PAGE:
Hundreds of Afghan evacuees reached the U.S. despite appearing on a Defense Department watch list or a crucial counterterrorism database, Republican senators charged Thursday, citing the claims of a whistleblower.
Sens. Josh Hawley and Ron Johnson said they’ve been told that 324 Afghans reached the U.S. despite appearing on the Defense Department’s Biometrically Enabled Watchlist (BEWL).
And 65 Afghans who made it to American soil also showed in the department’s Automated Biometric Identification System (ABIS) — up from 50 who were reported to have been flagged by an inspector general in February.
The senators also said they’ve been told political appointees ordered military officers to “cut corners” on fingerprint checks for the evacuees in order to rush them into the U.S., and Homeland Security employees have been told to delete some biometric data when they personally believed it was out of date.
“This information may show the Biden administration’s failure to vet those evacuated from Afghanistan was even worse than the public was led to believe,” the two senators said in a letter to Defense Department Inspector General Sean O’Donnell.
Mr. O’Donnell first flagged the security lapses in a report in February, saying evacuees were brought out of Afghanistan to overseas staging points and then into the U.S. without ever being run through ABIS.
When the identities were later checked, investigators found at least 50 who reached the U.S. as of last November. Most were released before they were flagged, and when authorities initially went looking for them, only a few could be located, the inspector general reported.
Mr. Hawley and Mr. Johnson say they’ve now been told the number of Afghan evacuees who triggered ABIS hits is up to 65.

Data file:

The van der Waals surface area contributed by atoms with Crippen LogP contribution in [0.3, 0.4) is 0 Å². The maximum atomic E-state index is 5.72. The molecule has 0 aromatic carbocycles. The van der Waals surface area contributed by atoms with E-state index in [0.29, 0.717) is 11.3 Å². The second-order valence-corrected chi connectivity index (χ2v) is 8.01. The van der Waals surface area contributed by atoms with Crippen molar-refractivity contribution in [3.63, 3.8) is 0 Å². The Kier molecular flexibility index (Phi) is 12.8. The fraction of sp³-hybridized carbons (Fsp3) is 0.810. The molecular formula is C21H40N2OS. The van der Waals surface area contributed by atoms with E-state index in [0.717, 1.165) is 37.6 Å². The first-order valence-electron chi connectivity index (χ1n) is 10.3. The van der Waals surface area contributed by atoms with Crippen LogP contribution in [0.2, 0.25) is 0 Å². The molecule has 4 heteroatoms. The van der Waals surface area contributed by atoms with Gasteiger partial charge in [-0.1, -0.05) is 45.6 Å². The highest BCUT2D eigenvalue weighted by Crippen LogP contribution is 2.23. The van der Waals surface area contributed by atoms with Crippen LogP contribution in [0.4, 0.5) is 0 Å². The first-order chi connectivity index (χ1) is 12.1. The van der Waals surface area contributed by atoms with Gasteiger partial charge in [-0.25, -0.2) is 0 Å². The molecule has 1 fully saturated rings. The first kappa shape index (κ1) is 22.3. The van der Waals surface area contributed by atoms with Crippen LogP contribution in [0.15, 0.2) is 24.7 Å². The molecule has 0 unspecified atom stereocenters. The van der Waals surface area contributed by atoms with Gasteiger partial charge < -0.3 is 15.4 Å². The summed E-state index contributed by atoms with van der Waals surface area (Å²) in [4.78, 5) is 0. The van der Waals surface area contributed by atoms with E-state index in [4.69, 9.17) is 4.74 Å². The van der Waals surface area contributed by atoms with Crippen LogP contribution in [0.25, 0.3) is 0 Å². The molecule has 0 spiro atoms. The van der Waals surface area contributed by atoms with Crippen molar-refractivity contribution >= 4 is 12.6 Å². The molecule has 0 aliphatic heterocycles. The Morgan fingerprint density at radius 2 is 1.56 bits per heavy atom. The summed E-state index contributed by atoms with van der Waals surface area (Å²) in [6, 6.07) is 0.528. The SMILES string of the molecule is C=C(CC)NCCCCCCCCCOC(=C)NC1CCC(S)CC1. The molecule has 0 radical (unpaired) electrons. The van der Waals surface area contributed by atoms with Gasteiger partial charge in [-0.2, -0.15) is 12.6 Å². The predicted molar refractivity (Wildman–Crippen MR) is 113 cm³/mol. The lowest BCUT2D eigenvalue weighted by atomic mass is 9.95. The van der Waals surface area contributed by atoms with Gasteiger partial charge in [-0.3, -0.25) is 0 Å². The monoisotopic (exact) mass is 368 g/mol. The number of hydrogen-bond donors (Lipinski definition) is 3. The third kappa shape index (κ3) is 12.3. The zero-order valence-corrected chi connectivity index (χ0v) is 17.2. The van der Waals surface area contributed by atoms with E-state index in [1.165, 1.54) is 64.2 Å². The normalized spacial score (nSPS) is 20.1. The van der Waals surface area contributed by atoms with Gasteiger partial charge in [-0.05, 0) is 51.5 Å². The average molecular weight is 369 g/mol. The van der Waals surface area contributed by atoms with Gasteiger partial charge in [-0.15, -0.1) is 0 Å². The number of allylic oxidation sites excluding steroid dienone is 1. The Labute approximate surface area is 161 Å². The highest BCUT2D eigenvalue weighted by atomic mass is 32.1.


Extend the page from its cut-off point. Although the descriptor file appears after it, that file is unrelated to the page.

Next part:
Meanwhile, a different Pentagon database, the BEWL, flagged a total of 324 Afghan evacuees who reached the U.S. as potential security risks.
The senators said the two lists are separate, but there may be some overlap between those who appeared in ABIS and those flagged in BEWL.
They asked Mr. O’Donnell to open a new investigation into what happened.
Mr. Hawley confronted FBI Director Christopher Wray with the whistleblower allegations at a hearing Thursday.
Mr. Wray said he wasn’t familiar with the specific numbers that Mr. Hawley was citing, but said his agents are investigating “a number of individuals” from the airlift.
“I know there have been a number of interviews of individuals who came. Lots of interviews, frankly, of individuals who came as part of the evacuation. I think there have been a number of disruptions, whether — how many of those have been arrests under what charges and so forth, that I’d have to get back to [you] on,” he told the senator.
He said there is reason to be worried about the evacuation operation.
“This was a massive number of people to be vetting in an extraordinarily short period of time. And that, in my view, inevitably raises concerns,” he said.
Some 77,000 Afghans were brought to the U.S. during last summer’s chaotic airlift as the Biden administration withdrew the last U.S. forces from Afghanistan. It was billed as a chance to rescue those who’d assisted the 20-year American war effort, but a majority of those actually flown out of Kabul did not, in fact, qualify for the special visa for war allies.
Among the rest were average citizens who managed to make it to the airport, usually with the Taliban’s blessing.
They were brought to camps in third countries where they were initially vetted, then brought to camps at military installations in the U.S. where they were processed and released into communities.
Homeland Security, which oversaw the welcoming operation, insisted the vetting was complete. But the department has admitted few of the Afghans were interviewed in person before reaching the U.S.
Mr. Hawley, Missouri Republican, and Mr. Johnson, Wisconsin Republican, say they’ve been told even fingerprint checks were rushed, with political appointees at the Pentagon and the National Security Council ordering vetters not to bother taking all 10 fingerprints.
The findings about database checks have been the most shocking revelation, with Mr. O’Donnell saying because of bureaucratic issues, Homeland Security didn’t have access to the ABIS database. That contains information gleaned from the battlefield during the 20-year war effort, such as fingerprints taken off explosive devices, which could identify potential bad actors.
The inspector general’s office confirmed Thursday that Mr. O’Donnell has received the letter and is reviewing it, but did not comment on the whistleblower claims.
The Washington Times has reached out to Homeland Security for a response. When Mr. O’Donnell’s initial report came out, Homeland Security said it disagreed with the findings, but did not explain its objections.
— Joseph Clark contributed to this story.